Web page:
Designing more engaging computer-tailored physical activity behaviour change interventions for breast cancer survivors: lessons from the iMove More for Life study



Participating in regular physical activity is a recommended cancer recovery strategy for breast cancer survivors. However, tailored support services are not widely available and most survivors are insufficiently active to obtain health benefits. Delivering tailored programs via the Internet offers one promising approach. However, recent evaluations of such programs suggest that major improvements are needed to ensure programs meet the needs of users and are delivered in an engaging way. Understanding participants’ experiences with current programs can help to inform the next generation of systems.


The purposes of this study are to explore breast cancer survivor’s perspectives of and experiences using a novel computer-tailored intervention and to describe recommendations for future iterations.


Qualitative data from a sub-sample of iMove More for Life study participants were analysed thematically to identify key themes. Participants long-term goals for participating in the program were explored by analysing open-ended data extracted from action plans completed during the intervention (n = 370). Participants negative and positive perceptions of the website and recommendations for improvement were explored using data extracted from open-ended survey items collected at the immediate intervention follow-up (n = 156).


The majority of participants reported multi-faceted goals, consisting of two or more outcomes they hoped to achieve within a year. While clear themes were identified (e.g. ‘being satisfied with body weight’), there was considerable variability in the scope of the goal (e.g. desired weight loss ranged from 2 to 30 kg). Participants’ perceptions of the website were mixed, but clear indications were provided of how intervention content and structure could be improved.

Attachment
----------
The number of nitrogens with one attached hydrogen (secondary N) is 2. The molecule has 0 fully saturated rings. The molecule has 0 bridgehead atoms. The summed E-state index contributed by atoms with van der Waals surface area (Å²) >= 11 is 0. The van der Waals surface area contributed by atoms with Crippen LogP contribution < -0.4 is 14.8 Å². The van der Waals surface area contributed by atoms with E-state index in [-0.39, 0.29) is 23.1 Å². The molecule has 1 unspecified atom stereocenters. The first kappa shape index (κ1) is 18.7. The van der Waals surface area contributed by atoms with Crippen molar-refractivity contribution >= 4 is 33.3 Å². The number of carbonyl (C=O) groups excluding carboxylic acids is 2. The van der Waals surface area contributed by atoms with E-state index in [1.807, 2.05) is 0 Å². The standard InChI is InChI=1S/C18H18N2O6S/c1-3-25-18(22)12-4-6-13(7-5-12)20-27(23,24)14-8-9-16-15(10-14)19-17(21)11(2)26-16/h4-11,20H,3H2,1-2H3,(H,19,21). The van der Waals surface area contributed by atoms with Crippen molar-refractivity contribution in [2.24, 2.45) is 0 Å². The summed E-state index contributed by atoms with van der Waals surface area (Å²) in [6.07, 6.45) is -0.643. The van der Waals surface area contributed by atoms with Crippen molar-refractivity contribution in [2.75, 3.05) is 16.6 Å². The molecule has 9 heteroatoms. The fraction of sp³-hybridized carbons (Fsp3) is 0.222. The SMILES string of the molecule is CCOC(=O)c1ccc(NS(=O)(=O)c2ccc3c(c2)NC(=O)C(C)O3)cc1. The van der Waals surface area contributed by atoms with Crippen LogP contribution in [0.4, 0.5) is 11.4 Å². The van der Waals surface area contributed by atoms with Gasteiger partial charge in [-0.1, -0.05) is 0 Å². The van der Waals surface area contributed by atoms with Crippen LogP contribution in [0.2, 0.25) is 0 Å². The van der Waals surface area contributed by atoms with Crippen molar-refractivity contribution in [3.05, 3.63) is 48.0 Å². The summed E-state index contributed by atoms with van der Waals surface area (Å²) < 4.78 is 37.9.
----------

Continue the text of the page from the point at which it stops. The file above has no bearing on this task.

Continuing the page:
This study provides insight into how to better accommodate breast cancer survivors in the future and ultimately design more engaging computer-tailored interventions.

This is a preview of subscription content, log in to check access.


  1. 1.

    Eakin EG, Youlden DR, Baade PD, Lawler SP, Reeves MM, Heyworth JS, Fritschi L (2006) Health status of long-term cancer survivors: results from an Australian population-based sample. Cancer Epidemiology Biomarkers Prevention 15(10):1969–1676

    Article  Google Scholar 

  2. 2.

    Baade PD, Fritschi L, Eakin E (2006) Non-cancer mortality among people diagnosed with cancer. Cancer Causes Control 17:287–297

    Article  Google Scholar 

  3. 3.

    Fong D, Ho J, Hui B, Lee A, Macfarlane D, Leung S, Cerin E, Chan W, Leung I, Lam S, Taylor A, Cheng K (2012) Physical activity for cancer survivors: meta-analysis of randomised controlled trials. British Medical Journal:344. doi:10.1136/bmj.e70

    Article  Google Scholar 

  4. 4.

    Battaglini CL, Mills RC, Phillips BL, Lee JT, Story CE, Nascimento MGB, Hackney AC (2014) Twenty-five years of research on the effects of exercise training in breast cancer survivors: a systematic review of the literature. World Journal of Clinical Oncology 5(2):177–190. doi:10.5306/wjco.v5.i2.177

    Article  PubMed  PubMed Central  Google Scholar 

  5. 5.